These tips will help you unplug from your devices and disconnect from the chaos of your daily life. Make a point of taking time to unwind each day. In doing so, you will experience less stress and be more productive in the long term.
Submitted by the Metagenics Marketing Team
Let’s set a scene. It’s 12:34 AM, and you’ve been lying in bed for about two hours, wide awake. You tell yourself to relax and go to sleep, but it doesn’t happen. Your mind is racing. “What is wrong with me?” you ask yourself. Oh no! You forgot to put the clothes in the dryer. “I guess I’ll just do that first thing in the morning.” The madness continues for another hour before you finally see the back of your eyelids.
Sleep issues plague countless people in the world, and for a variety of reasons. Those may be due to diet, lifestyle, or anxiety, among others. Lack of sleep can lead to health issues including confusion, lethargy, and memory loss.
It’s hard to attack the day when your mind is in a fog. Maybe that’s why the coffee industry is booming?
Personally, I experienced bouts of insomnia throughout my life and usually at the worst time possible. This is not ideal for someone battling Crohn’s disease and driving race cars at 180 mph, but I have some good news! There are a few lifestyle changes you can make to help improve the quantity and quality of your sleep. After tireless research and trial and error, I’ve created a plan to help get myself (and you) back on track.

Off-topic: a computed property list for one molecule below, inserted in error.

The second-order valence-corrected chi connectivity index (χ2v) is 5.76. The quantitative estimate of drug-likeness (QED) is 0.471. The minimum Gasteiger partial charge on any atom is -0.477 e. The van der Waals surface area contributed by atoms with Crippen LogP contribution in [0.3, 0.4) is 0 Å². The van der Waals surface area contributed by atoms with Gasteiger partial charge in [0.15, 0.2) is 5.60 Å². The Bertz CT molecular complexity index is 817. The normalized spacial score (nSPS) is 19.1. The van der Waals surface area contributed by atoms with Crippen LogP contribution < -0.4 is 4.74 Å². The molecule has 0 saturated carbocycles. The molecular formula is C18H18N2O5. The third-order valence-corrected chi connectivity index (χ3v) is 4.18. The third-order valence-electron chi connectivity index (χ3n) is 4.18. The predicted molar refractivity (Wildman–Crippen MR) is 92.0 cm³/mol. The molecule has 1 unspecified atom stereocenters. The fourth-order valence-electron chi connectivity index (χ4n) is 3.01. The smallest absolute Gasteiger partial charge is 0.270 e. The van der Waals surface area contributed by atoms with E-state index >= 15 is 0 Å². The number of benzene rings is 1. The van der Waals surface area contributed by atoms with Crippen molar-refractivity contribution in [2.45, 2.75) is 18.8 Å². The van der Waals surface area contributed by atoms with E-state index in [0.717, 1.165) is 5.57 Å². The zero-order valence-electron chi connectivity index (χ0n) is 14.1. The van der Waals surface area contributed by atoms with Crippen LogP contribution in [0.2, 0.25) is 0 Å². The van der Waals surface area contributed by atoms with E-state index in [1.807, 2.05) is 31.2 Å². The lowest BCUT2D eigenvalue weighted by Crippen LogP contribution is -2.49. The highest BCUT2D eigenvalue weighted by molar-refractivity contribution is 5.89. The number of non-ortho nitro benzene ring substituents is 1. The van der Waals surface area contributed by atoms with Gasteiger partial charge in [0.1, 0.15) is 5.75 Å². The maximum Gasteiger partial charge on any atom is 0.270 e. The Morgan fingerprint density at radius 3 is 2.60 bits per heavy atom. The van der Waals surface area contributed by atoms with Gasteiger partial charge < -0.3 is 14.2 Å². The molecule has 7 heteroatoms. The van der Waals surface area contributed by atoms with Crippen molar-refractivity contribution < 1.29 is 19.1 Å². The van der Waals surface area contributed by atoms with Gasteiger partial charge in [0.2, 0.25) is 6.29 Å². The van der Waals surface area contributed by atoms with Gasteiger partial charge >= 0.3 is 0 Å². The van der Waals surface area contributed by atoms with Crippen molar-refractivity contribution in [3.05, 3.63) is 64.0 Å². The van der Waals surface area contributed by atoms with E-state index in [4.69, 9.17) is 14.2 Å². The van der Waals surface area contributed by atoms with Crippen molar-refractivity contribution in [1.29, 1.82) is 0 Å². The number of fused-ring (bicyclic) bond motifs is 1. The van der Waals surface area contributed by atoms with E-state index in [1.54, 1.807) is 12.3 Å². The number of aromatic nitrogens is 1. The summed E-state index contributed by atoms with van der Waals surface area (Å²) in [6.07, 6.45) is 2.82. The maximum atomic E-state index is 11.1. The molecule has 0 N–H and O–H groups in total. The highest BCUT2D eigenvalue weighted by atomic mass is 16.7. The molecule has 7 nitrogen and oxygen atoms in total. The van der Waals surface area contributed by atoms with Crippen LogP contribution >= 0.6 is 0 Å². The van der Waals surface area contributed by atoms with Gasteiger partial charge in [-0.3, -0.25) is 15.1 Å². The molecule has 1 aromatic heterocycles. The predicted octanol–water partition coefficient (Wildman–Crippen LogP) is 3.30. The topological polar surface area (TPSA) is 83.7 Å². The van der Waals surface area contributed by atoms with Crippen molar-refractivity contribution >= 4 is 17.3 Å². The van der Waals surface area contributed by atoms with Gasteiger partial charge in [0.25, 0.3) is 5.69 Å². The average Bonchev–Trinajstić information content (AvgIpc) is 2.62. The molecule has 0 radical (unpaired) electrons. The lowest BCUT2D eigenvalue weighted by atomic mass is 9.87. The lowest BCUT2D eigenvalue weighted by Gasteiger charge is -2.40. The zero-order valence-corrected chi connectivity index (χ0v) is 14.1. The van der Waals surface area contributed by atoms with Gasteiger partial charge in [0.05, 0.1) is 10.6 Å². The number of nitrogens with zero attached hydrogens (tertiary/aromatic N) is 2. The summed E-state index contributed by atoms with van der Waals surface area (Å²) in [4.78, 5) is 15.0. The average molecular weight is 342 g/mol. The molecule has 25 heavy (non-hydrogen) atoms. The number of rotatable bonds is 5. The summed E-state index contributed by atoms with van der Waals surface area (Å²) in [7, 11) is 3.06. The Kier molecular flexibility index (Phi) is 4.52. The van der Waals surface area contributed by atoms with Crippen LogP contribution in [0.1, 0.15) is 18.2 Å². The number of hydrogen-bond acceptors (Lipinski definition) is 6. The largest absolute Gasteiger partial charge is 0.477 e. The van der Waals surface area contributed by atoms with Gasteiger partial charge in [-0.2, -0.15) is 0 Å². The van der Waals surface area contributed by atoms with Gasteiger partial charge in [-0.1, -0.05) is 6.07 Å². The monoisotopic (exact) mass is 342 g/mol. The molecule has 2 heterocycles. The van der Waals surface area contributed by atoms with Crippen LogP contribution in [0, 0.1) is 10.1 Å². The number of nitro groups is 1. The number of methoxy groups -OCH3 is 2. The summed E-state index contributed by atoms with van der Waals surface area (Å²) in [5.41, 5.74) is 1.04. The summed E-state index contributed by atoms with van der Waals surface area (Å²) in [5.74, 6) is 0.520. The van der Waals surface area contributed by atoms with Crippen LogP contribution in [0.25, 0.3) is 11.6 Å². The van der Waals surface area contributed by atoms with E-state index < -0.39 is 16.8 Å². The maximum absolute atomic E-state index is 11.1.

Functional Medicine was a critical aspect of my ability to obtain healthy, restful sleep. Before working with a medical provider to create a functional lifestyle plan, I was tired, dizzy, sluggish, and worn out! This functional lifestyle optimisation transformed all aspects of my health and daily life.
However, sleep isn’t entirely about nutrition and diet. There are changes you can make to further your ability to get at least 7 ½ hours each night.
Start with adjustments to your nighttime routine. Finish daily chores (dishes, trash, walking the dog, etc.) about two hours before your target sleep time. Next, work on nightly hygiene requirements and clothing. Brush your teeth, take a shower or bath if needed, finish bowel movements, and put on comfortable clothes. Give yourself about an hour to an hour and a half for winding down afterwards.
Limit exposure to artificial light at this point. Too much, and your body will think it’s daytime. Hormones like cortisol will continue to get released, which keeps you up. But remember, cortisol is an essential hormone to help wake you in the morning!
Get your surroundings in order. Make sure your room is dark with no artificial light. Cover up any small illumination from electronic devices (masking tape works well) and install blackout shades over the windows. Your body has various light receptors in the eyes and skin to tell itself it’s time to go to sleep. Keeping the room dark supports that process and promotes the release of hormones, such as melatonin.
If you are easily startled at night by sounds, like me, then creating an atmosphere with continuous background noise or none at all can help tremendously. It’s hard to eliminate noise entirely, so work with various resources like your AC unit, sound machines, or your phone. I use an app on my iPhone that plays constant brown noise to smooth sudden sounds throughout the night.
Temperature also plays a significant role. Keeping the room on the colder side will allow you to enjoy your bed and covers. No one wants to sweat during the night! Usually, you’ll find between 65 to 72 degrees as the perfect temperature. Don’t freeze yourself, though! Make sure you’re comfortable.